Illustration for article titled Girl Fights: Alyssa  Phoebe

We've only recently begun keeping up with Alyssa Shelasky's Sex & Men blog on Glamour magazine's website, but we can say with confidence that in recent weeks Alyssa has been blogging more about herself, her sister, and her insecurities than sex and men.


Granted, maybe she's not getting any sex (or men!) and we feel for her because of it. After all, when we were in our late 20s, we broke 2 Hitachi Magic Wands within the space of 7 months during a particularly dry dating spell.

But back to the issue at hand: Alyssa's post today, Cheap Shots & Expensive Coffee (cute phrase!) goes into the issue of women being mean to women, specifically a nasty email that was accidentally sent to Alyssa ripping her "physically, professionally, emotionally, etc."


But did Alyssa's readers have any sympathy? Uh, no, particularly one "phoebemacintosh":

I guess when one is taught how to write at US Weekly, which is written at a second-grade reading level, one believes she can make up words, use them incorrectly, and ridicule the people who know what the words actually mean.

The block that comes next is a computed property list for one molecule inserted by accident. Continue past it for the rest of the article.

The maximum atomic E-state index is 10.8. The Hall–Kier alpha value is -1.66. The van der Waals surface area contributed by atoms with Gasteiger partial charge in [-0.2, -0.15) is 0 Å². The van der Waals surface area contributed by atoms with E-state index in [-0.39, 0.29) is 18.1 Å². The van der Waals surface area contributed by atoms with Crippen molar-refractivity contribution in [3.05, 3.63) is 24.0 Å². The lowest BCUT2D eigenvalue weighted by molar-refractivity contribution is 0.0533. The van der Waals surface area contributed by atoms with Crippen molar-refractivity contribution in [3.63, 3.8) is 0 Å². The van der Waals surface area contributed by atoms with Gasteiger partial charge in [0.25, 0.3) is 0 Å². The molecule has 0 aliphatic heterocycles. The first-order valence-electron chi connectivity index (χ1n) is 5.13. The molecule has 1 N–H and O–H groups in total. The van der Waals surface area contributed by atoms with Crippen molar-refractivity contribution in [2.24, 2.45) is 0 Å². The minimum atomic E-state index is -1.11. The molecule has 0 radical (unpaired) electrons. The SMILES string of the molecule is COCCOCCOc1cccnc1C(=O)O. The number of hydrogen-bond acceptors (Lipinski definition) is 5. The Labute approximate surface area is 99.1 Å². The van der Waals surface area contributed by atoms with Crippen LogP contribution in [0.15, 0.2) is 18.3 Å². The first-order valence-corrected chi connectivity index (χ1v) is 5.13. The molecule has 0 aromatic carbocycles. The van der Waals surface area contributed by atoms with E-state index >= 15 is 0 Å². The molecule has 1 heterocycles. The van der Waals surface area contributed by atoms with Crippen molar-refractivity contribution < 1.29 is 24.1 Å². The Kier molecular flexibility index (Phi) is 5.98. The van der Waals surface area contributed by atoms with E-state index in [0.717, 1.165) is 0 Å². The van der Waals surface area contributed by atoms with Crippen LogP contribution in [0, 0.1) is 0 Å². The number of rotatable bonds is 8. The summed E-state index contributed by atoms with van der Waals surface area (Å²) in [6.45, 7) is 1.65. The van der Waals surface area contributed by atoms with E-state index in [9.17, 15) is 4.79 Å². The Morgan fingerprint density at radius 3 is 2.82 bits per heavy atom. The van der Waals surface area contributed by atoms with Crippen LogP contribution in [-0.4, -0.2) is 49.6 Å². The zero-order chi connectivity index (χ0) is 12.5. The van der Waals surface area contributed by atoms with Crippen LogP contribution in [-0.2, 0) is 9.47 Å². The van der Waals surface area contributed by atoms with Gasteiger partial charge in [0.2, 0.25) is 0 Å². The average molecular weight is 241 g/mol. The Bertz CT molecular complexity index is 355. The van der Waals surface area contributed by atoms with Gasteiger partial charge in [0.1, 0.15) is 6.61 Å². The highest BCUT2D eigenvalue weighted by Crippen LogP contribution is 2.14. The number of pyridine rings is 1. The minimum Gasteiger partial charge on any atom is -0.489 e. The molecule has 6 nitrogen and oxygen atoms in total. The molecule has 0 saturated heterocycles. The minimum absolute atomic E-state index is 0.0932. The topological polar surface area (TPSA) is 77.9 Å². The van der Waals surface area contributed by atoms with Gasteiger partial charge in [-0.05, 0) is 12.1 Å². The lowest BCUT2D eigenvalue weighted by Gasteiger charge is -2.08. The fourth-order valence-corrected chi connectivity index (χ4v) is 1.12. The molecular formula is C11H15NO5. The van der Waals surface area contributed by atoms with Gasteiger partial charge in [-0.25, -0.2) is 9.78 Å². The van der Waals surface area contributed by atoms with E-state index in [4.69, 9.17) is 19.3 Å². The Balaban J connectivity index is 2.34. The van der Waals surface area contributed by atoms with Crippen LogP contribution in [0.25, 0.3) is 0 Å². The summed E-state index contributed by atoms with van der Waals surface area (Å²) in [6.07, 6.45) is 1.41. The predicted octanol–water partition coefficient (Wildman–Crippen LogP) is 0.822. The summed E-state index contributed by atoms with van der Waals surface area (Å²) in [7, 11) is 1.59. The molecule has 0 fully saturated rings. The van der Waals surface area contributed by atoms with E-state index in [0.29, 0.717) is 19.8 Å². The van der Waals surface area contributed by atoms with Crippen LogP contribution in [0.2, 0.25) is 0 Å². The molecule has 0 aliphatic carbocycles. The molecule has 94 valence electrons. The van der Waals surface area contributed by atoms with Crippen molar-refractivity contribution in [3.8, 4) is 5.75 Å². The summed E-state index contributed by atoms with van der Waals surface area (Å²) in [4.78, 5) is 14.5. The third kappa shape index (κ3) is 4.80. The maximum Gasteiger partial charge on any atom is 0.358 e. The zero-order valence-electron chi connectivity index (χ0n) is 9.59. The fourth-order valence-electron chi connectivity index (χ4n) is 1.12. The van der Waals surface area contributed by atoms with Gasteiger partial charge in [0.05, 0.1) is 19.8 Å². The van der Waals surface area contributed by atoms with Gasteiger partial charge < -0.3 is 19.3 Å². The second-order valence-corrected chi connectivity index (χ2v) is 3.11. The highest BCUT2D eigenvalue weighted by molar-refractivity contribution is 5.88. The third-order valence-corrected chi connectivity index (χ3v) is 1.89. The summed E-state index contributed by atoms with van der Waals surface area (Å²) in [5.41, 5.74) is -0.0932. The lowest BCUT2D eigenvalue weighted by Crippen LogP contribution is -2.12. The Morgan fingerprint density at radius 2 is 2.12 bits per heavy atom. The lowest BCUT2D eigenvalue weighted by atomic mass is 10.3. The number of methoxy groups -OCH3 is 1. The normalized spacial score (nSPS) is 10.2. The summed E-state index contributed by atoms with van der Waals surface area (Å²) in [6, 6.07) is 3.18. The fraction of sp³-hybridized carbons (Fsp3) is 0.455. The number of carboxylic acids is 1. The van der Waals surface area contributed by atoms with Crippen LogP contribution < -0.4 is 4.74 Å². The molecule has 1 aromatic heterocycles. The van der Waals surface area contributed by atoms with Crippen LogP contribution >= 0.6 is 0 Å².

"JustSomeGuy" agrees:

In can only speak for myself, but what bothers me so much is not that Alyssa has so many misspellings, a total disregard for grammar and so many misused words on her blog, but that she does all this while talking constantly about wanting to be — and, at least on some level, already being — a professional writer. Professional writers, by definition, know that words matter. They care about language, and how to use it to communicate ideas and feelings. Whenever I see Alyssa talk about being a professional writer, but then within a post a two misuse a word like "dilapidated" or "majority," it makes me think of a medical student complaining that surgery is yucky and the sight of blood makes her woozy.


And "semperfi" isn't much of a fan, either, although she should probably take some of her own advice regarding proofreading:

She talks about a career as if she is entitled to one that makes her happy but not required to do what needs to be done to accomlish it, in her case proofreading would be a great start. For someone who went to Columbia, she isn't doing her Alma mater any favors.


As always, when it comes to girl fights, we're of two minds: We love watching them but still wonder: what if us women took all our bitchy energy and directed it towards those who actually matter?

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